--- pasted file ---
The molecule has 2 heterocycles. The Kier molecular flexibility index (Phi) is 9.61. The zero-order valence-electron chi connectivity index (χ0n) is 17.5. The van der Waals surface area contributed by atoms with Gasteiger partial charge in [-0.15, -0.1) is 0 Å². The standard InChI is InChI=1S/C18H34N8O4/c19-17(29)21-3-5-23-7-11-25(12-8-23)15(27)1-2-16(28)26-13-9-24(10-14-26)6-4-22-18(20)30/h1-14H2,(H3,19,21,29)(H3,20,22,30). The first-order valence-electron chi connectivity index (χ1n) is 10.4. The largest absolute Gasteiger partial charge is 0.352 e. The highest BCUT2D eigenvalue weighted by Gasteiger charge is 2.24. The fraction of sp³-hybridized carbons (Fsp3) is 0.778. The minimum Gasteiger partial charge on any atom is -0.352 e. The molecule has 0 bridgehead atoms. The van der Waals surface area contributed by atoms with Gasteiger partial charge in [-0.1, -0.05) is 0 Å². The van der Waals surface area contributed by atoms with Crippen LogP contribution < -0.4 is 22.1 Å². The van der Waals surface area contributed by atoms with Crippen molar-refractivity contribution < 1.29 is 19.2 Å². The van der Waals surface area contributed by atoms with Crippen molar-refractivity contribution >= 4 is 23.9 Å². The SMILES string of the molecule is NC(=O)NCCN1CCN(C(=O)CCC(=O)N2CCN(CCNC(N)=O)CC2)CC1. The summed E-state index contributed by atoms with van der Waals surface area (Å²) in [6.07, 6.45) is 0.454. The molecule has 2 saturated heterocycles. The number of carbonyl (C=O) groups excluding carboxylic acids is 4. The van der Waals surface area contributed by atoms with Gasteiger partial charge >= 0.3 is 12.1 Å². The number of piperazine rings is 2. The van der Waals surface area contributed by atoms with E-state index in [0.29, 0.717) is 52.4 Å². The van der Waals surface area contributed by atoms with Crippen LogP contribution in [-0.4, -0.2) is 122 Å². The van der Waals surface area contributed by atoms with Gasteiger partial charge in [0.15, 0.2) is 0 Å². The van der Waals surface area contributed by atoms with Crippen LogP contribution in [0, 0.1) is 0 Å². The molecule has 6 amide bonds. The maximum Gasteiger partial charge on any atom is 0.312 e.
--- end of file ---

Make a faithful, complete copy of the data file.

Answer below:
The molecule has 2 heterocycles. The Kier molecular flexibility index (Phi) is 9.61. The zero-order valence-electron chi connectivity index (χ0n) is 17.5. The van der Waals surface area contributed by atoms with Gasteiger partial charge in [-0.15, -0.1) is 0 Å². The standard InChI is InChI=1S/C18H34N8O4/c19-17(29)21-3-5-23-7-11-25(12-8-23)15(27)1-2-16(28)26-13-9-24(10-14-26)6-4-22-18(20)30/h1-14H2,(H3,19,21,29)(H3,20,22,30). The first-order valence-electron chi connectivity index (χ1n) is 10.4. The largest absolute Gasteiger partial charge is 0.352 e. The highest BCUT2D eigenvalue weighted by Gasteiger charge is 2.24. The fraction of sp³-hybridized carbons (Fsp3) is 0.778. The minimum Gasteiger partial charge on any atom is -0.352 e. The molecule has 0 bridgehead atoms. The van der Waals surface area contributed by atoms with Gasteiger partial charge in [-0.1, -0.05) is 0 Å². The van der Waals surface area contributed by atoms with Crippen LogP contribution < -0.4 is 22.1 Å². The van der Waals surface area contributed by atoms with Crippen molar-refractivity contribution < 1.29 is 19.2 Å². The van der Waals surface area contributed by atoms with Crippen molar-refractivity contribution >= 4 is 23.9 Å². The SMILES string of the molecule is NC(=O)NCCN1CCN(C(=O)CCC(=O)N2CCN(CCNC(N)=O)CC2)CC1. The summed E-state index contributed by atoms with van der Waals surface area (Å²) in [6.07, 6.45) is 0.454. The molecule has 2 saturated heterocycles. The number of carbonyl (C=O) groups excluding carboxylic acids is 4. The van der Waals surface area contributed by atoms with Gasteiger partial charge >= 0.3 is 12.1 Å². The number of piperazine rings is 2. The van der Waals surface area contributed by atoms with E-state index in [0.29, 0.717) is 52.4 Å². The van der Waals surface area contributed by atoms with Crippen LogP contribution in [-0.4, -0.2) is 122 Å². The van der Waals surface area contributed by atoms with Gasteiger partial charge in [0.15, 0.2) is 0 Å². The van der Waals surface area contributed by atoms with Crippen LogP contribution in [0, 0.1) is 0 Å². The molecule has 6 amide bonds. The maximum Gasteiger partial charge on any atom is 0.312 e.